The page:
CONCLUSIONS:
The current body of evidence does not enable confident direct clinical application of any of the identified CPRs. Further validation studies utilizing appropriate research designs and rigorous methodology are required to determine the performance and generalizability of the derived CPRs to other patient populations, clinicians and clinical settings.

 Where to find the Articles

  1. http://www.ncbi.nlm.nih.gov/pubmed/21641849
    Haskins R, Rivett DA, Osmotherly PG. Clinical prediction rules in the physiotherapy management of low back pain: A systematic review. Man. Ther. 2012 Feb;17(1):9-21.

    • 23 included CPR studies
    • “Current body of evidence does not enable confident direct clinical application of any of the CPRs”
  2. http://www.ncbi.nlm.nih.gov/pubmed/20413577
    Stanton TR, Hancock MJ, Maher CG, Koes BW. Critical appraisal of clinical prediction rules that aim to optimize treatment selection for musculoskeletal conditions. Phys Ther. 2010;90(6):843-854.

    • 18 included CPR studies
    • “There is little evidence that CPRs can be used to predict effects of treatment for musculoskeletal conditions”
    • “Validation of these rules is imperative to allow clinical application”
  3. http://www.ncbi.nlm.nih.gov/pubmed/20046564
    May S, Rosedale R. Prescriptive clinical prediction rules in back pain research: a systematic review. J Man Manip Ther. 2009;17(1):36-45.

    • 16 included CPR studies
    • “Most need further evaluation before they can be applied clinically…most did not pass the lowest level of evidence hierarchy”
    • “Manipulation CPRs evidence to date for its clinical utility is limited and contradictory”
    • “Stabilization CPR has limited evidence that may be considered but only with similar patients”
  4. http://www.ncbi.nlm.nih.gov/pubmed/19095806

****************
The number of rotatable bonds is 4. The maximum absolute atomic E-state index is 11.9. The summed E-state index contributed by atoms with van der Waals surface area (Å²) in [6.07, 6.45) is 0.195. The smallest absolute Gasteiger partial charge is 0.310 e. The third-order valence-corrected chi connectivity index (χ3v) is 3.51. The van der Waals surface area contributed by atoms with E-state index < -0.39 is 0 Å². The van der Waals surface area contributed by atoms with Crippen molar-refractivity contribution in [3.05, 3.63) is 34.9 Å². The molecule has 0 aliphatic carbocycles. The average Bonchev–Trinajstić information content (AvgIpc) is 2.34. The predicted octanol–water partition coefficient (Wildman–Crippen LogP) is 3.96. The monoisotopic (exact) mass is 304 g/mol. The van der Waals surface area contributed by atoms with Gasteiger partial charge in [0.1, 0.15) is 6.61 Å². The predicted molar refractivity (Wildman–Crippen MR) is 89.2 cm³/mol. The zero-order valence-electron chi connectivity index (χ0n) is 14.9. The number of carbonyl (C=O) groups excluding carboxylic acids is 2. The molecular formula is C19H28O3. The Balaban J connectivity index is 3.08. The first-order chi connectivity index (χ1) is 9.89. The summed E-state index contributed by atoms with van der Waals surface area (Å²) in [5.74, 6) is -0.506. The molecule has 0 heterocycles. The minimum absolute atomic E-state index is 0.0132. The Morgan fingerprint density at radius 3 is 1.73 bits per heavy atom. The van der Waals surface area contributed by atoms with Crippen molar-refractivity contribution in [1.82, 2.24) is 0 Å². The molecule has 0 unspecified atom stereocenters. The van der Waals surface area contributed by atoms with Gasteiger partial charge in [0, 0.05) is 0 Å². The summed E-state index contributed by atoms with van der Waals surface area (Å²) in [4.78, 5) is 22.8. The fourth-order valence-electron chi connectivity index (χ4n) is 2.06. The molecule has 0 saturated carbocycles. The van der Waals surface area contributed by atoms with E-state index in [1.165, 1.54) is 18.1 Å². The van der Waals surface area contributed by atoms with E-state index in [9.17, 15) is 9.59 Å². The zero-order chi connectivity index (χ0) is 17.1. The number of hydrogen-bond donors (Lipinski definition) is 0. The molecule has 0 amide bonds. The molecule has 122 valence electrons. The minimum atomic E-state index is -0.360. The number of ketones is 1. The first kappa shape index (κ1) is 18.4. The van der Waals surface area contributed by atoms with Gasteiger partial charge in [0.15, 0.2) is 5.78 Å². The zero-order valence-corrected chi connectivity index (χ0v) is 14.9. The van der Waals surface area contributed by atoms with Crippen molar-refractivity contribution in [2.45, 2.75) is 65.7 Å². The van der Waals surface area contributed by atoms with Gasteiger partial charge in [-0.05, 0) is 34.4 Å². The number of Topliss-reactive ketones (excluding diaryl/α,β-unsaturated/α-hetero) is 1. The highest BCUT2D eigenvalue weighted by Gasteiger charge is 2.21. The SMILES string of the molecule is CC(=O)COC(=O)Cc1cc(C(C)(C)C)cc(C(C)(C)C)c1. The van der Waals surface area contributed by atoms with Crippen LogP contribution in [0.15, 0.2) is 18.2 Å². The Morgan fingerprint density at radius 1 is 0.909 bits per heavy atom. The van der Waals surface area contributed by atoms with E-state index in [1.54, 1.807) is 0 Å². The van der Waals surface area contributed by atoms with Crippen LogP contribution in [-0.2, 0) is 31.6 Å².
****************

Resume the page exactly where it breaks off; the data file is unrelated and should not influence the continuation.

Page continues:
Beneciuk JM, Bishop MD, George SZ. Clinical prediction rules for physical therapy interventions: a systematic review. Phys Ther. 2009;89(2):114-124.

    • 10 included CPR studies “were Poor to Moderate Quality BUT most lacked Validation studies”
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7 replies »

  1. Good Post Joseph.
    My comment:The most LBP patients I see do not fit in the CPR for manipulation. As a McKenzie therapists I would classify the most of these patients as a patient with a derangement. Under these acute patients there is still an good self healing tendency. In contrary to what some (including myself) see clinically, it has not been possible so far to proof that the Mckenzie treatment give relevant better or faster outcomes than the advice to keep moving. As the most of these patients have a derangement with a direction of preference for extension, it is understandable these acute patients have this good prognosis, as long as they sit and keep moving upright (walking firmly is extension-rotation and don’t exercise against there direction of preference. The most do already this following there instincts. With our advices and right directed exercises we may prevent by a few of the acute patients to become chronic. The far more bigger deal in the acute patients is to make them understand the mechanics and to learn them what they can do to prevent the next (even worse) relapse. This will make them independent from any therapy in future. No manipulation or other passive therapy can offer this.